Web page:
by Faye Hopper,

Saint Young Men

GN 1

Saint Young Men GN 1
Praise be, for they are risen! After centuries of acting as the icons of spiritual belief for millions, Gautama Buddha and Jesus Christ himself have decided they need a break from all that holiness and devotion to higher purpose. And so, they rent a cheap apartment in Tokyo, where the AC barely works, and begin living together as roommates. Thus begins a friendship at once peculiar and beautiful, as the two religious icons spend their days lazing around, visiting tourist attractions, playing video games and reading manga, as anyone else would do. After all, when you've spent millennia being the most important people in the world, perhaps a mundane existence is all you could ever ask for.

A couple years ago, I watched the first episode of Arakawa Under the Bridge at an anime club. Even now, its offbeat, peculiar, and instantly endearing sense of humor still lingers in my mind, making me wonder if I should have kept watching. I never knew, until a few days ago, that it was drawn by the same artist as that Buddha and Jesus manga I'd been hearing whispers about for years. It's this revelation that colors my feelings on Saint Young Men more than the sheer outrageousness of the premise, because like an old catchy song you'd forgotten the name of but recently rediscovered, I missed Arakawa's hilarious and bizarre comedic nature. I wanted more, and I sure got it in a manga starring two of the most important religious figures to ever exist.

Like most English-speaking audiences, I first became acquainted with Saint Young Men as a meme. The premise carries a lot of comedic weight; you hear about it and are instantly intrigued, or at least made morbidly curious. What's surprising about Saint Young Men, despite the eye-catching quality of its central conceit, is that it's incredibly laid-back and placid, almost a slice-of-life series. It doesn't revel in the shock and awe of its premise's sheer audacity, instead choosing to just present Buddha and Jesus as people with different worldviews and interests. Not in the way of The Last Temptation of Christ or Osamu Tezuka's Buddha (which Saint Young Men's Buddha is a huge fan of), where the point is to excavate grounded emotion and human realities out of stories that have lost relatability due to their deification. No, Buddha and Jesus are basically just out-of-college bachelors with crappy jobs living in a serviceable apartment. It's less commentary on religion than recontextualization of famous images for comedy. And it works well, because the absurdity of the premise meshes wonderfully with Hikaru Nakamura's awkward and low-key sense of humor, creating a gag manga as surprising as it is hilarious.

Saint Young Men's format is twofold: running jokes based on Buddha and Jesus's religious icon status (such as how their natural charisma causes people to flock to them, even though they want to hide their identities as two of the most important figures in world history) and comical Japanese cultural references. Surprisingly, it never grates or gets old, almost entirely because of the affable and warm characterization Nakamura gives Buddha and Jesus. They're oddly relatable, and Nakamura mines the details of their history for a lot of great running gags (such as Buddha's Urna being a sensitive spot, or Jesus accidentally convincing a gangster that he's the son of a mob boss), which work to give the volume callbacks that make it more than just a collection of chapters.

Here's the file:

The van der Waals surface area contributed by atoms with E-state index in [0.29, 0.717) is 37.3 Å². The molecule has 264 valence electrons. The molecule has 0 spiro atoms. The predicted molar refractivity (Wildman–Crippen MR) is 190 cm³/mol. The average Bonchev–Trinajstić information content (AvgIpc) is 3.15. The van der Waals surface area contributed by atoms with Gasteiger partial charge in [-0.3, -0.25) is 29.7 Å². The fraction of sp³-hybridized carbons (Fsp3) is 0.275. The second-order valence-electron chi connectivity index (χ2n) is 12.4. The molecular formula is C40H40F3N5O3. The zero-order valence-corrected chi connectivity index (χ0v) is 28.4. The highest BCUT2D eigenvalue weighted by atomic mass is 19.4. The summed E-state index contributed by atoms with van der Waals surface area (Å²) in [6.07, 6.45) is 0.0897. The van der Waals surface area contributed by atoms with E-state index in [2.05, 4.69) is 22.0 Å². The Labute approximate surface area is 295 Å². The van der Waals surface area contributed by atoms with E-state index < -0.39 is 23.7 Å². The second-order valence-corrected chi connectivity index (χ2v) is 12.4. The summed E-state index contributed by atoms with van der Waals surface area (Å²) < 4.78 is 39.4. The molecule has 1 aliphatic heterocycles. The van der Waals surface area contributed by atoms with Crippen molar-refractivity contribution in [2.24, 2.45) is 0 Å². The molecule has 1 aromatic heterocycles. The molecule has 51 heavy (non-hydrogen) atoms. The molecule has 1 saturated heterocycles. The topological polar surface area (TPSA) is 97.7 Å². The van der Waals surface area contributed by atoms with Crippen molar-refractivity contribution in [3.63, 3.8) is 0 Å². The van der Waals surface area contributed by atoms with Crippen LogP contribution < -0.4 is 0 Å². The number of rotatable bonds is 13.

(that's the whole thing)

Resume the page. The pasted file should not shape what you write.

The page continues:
Of course, you can't play around with images this culturally loaded and not expect some degree of backlash, especially considering the blithe tone of the whole endeavor. For my part, I was raised Episcopalian and left the church the moment I reached adulthood. I'm extremely agnostic by most measures, so I'm not the most qualified to speak on how Saint Young Men chooses not to comment on organized religion and its historical realities, but I feel like it's not disrespectful or covering up the way these beliefs have manifested in the world. It's not even like Life of Brian, where the whole thing is a gleeful controversy. Instead, it remains small in scope and gentle in cadence, which I think is a valuable perspective. Stories as long-lasting as those of Buddha and Jesus naturally elicit revisions, and this is a really entertaining and charming take on their legacies.

Saint Young Men doesn't do much aside from deliver charming gags, but that's okay. In terms of its thematic goals and storytelling, I can't find much wrong with that. It's strange for something this instantly iconic to be so modest in its ambitions, but that fits with the philosophies of its central figures. Buddha taught modest living as a means to end vicious karmic cycles, and Jesus gave up all comforts and privileges for the sake of self-sacrifice. In a way, it's authentic to their moral codes. But on top of that, it's just unabashed fun. Maybe, like a lot of gag manga, the premise will wear itself out and repetition will fade away the humor, but even so, there'll be nothing else quite like it. Saint Young Men is one of a kind, and even if just for a volume, you owe it to yourself to experience it. Who knows? Maybe you'll have an epiphany.

Production Info:
Overall : B+
Story : B
Art : B

+ Hilarious and laid-back look at Jesus and Buddha, never buckles under the weight of its concept, incredibly addicting
Format can get repetitive, nothing in the way of deeper commentary, perhaps too blithe for its own good

Story & Art: Hikaru Nakamura

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Saint Young Men (manga)

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